Before I talk about my second relationship guideline I am going to restate that I am not a relationship counselor and my track record of widowed, divorced and multiple other relationships of various lengths does not put me in the expert category either. All I can do is share the few things that I have learned.

It is not about them, it is about you – why are you reacting instead of responding? This one takes a lot of study and practice. However, the benefits are being able to develop a pretty good relationship with someone else. Realizing that it is about you and your reaction eliminates the he said, or he did this or that. So what! Why are you reacting?

There are two parts to this guideline and this blog is about the first part which is in all relationships there is one constant – you. Unless you are a teenager and this is your first relationship, the only constant in every relationship we have ever had is ourselves. That was the only constant I could find when I took an honest look at my relationships, that constant was me.  I then developed the intent of learning what not to do in the future to have a good relationship with someone.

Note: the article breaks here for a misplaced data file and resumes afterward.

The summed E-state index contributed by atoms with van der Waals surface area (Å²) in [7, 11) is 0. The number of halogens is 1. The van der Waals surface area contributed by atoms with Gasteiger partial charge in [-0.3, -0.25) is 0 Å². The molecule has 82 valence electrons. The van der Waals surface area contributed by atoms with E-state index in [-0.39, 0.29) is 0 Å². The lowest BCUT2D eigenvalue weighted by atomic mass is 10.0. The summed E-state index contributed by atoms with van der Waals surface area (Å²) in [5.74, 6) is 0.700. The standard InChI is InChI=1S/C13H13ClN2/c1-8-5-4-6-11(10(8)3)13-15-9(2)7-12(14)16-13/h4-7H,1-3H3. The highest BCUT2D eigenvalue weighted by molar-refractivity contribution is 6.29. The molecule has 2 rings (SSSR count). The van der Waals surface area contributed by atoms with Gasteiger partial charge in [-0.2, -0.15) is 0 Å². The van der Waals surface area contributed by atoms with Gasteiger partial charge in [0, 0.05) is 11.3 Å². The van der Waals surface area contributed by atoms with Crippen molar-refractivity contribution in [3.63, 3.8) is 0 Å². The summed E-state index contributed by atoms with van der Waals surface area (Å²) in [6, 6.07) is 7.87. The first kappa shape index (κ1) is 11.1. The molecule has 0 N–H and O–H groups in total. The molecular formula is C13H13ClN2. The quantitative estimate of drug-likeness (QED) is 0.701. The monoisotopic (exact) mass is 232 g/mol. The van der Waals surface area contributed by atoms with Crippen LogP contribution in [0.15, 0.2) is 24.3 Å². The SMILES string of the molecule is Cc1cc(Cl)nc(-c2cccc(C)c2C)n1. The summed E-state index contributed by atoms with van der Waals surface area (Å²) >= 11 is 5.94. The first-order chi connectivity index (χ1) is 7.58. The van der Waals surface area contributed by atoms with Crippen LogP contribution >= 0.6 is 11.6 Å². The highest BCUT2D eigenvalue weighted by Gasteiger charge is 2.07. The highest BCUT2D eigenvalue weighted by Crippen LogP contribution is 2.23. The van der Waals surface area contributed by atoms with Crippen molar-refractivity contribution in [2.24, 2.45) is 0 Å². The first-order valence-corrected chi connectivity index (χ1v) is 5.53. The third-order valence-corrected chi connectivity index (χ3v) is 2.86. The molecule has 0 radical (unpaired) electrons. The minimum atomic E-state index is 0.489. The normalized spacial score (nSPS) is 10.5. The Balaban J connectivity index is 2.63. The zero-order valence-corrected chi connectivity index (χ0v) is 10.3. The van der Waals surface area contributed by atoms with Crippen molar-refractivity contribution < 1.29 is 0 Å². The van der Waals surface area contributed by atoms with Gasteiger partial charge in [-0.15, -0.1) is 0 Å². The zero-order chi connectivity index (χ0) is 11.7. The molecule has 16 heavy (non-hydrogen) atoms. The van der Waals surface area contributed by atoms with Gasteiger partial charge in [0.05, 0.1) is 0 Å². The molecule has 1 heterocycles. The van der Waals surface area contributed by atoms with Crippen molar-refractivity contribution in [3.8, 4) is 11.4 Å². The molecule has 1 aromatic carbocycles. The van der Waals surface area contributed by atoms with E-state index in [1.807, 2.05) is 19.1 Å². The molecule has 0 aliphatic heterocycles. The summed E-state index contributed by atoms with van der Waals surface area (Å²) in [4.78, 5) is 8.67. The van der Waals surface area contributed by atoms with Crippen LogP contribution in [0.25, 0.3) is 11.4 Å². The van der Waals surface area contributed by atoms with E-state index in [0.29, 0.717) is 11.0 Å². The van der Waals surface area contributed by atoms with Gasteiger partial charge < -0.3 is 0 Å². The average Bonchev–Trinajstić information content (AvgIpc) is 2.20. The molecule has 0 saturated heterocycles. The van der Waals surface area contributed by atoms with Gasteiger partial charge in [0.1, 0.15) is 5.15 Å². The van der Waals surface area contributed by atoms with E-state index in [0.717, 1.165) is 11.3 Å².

I am going to refer back to my first guideline for a second and say that if the person with BP is not doing anything about their illness this second guideline is meaningless. In our illness we cannot admit we were wrong, take personal responsibility for anything, especially our words and actions, or see that we had any part to play in the problems of our relationships. This became my own way of telling if I was falling back into my illness or one of the myriad of addictions I dragged into my journey towards mental wellness. It is a sure sign something is wrong with me if I am blind to my part in a problem or I am dodging responsibility.

This second guideline is best worked by both people in a relationship. If both people can learn to look inwards at their own false beliefs and personality traits that get in the way of accepting the other person just as they are and loving then anyway that is a good start. If both people start admitting when they were wrong, taking personal responsibility for their personal issues, especially their words and actions. If both people look hard to see their own part in the problems of their relationships, this I have found is a good foundation.

We will discuss reacting instead of responding in the next installment.

Keep to the path, the hard one. The easy one does not go anywhere.